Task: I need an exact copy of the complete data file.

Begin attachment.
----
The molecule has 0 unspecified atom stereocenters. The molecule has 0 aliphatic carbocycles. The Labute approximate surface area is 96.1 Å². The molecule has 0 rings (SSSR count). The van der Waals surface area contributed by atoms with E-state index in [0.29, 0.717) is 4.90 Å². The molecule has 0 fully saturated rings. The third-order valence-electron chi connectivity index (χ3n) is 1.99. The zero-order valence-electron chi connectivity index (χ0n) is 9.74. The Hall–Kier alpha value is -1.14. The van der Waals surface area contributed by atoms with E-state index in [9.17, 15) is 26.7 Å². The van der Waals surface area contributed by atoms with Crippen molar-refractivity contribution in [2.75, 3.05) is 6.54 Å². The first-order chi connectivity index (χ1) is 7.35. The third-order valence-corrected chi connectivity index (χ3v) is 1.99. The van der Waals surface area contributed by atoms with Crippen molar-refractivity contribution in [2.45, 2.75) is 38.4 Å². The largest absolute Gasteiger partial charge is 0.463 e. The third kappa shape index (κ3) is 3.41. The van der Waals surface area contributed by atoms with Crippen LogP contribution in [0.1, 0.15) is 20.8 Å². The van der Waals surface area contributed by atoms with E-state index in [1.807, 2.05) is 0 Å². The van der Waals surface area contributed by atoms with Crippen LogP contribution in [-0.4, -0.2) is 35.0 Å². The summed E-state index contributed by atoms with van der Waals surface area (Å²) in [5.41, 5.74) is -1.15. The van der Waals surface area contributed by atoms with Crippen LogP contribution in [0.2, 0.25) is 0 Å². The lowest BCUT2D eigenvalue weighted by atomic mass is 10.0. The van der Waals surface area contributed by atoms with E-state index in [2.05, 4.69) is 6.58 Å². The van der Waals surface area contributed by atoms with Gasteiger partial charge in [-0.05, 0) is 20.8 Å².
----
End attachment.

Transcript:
The molecule has 0 unspecified atom stereocenters. The molecule has 0 aliphatic carbocycles. The Labute approximate surface area is 96.1 Å². The molecule has 0 rings (SSSR count). The van der Waals surface area contributed by atoms with E-state index in [0.29, 0.717) is 4.90 Å². The molecule has 0 fully saturated rings. The third-order valence-electron chi connectivity index (χ3n) is 1.99. The zero-order valence-electron chi connectivity index (χ0n) is 9.74. The Hall–Kier alpha value is -1.14. The van der Waals surface area contributed by atoms with E-state index in [9.17, 15) is 26.7 Å². The van der Waals surface area contributed by atoms with Crippen molar-refractivity contribution in [2.75, 3.05) is 6.54 Å². The first-order chi connectivity index (χ1) is 7.35. The third-order valence-corrected chi connectivity index (χ3v) is 1.99. The van der Waals surface area contributed by atoms with Crippen molar-refractivity contribution in [2.45, 2.75) is 38.4 Å². The largest absolute Gasteiger partial charge is 0.463 e. The third kappa shape index (κ3) is 3.41. The van der Waals surface area contributed by atoms with Crippen LogP contribution in [0.1, 0.15) is 20.8 Å². The van der Waals surface area contributed by atoms with E-state index in [1.807, 2.05) is 0 Å². The van der Waals surface area contributed by atoms with Crippen LogP contribution in [-0.4, -0.2) is 35.0 Å². The summed E-state index contributed by atoms with van der Waals surface area (Å²) in [5.41, 5.74) is -1.15. The van der Waals surface area contributed by atoms with Crippen LogP contribution in [0.2, 0.25) is 0 Å². The lowest BCUT2D eigenvalue weighted by atomic mass is 10.0. The van der Waals surface area contributed by atoms with E-state index in [2.05, 4.69) is 6.58 Å². The van der Waals surface area contributed by atoms with Gasteiger partial charge in [-0.05, 0) is 20.8 Å².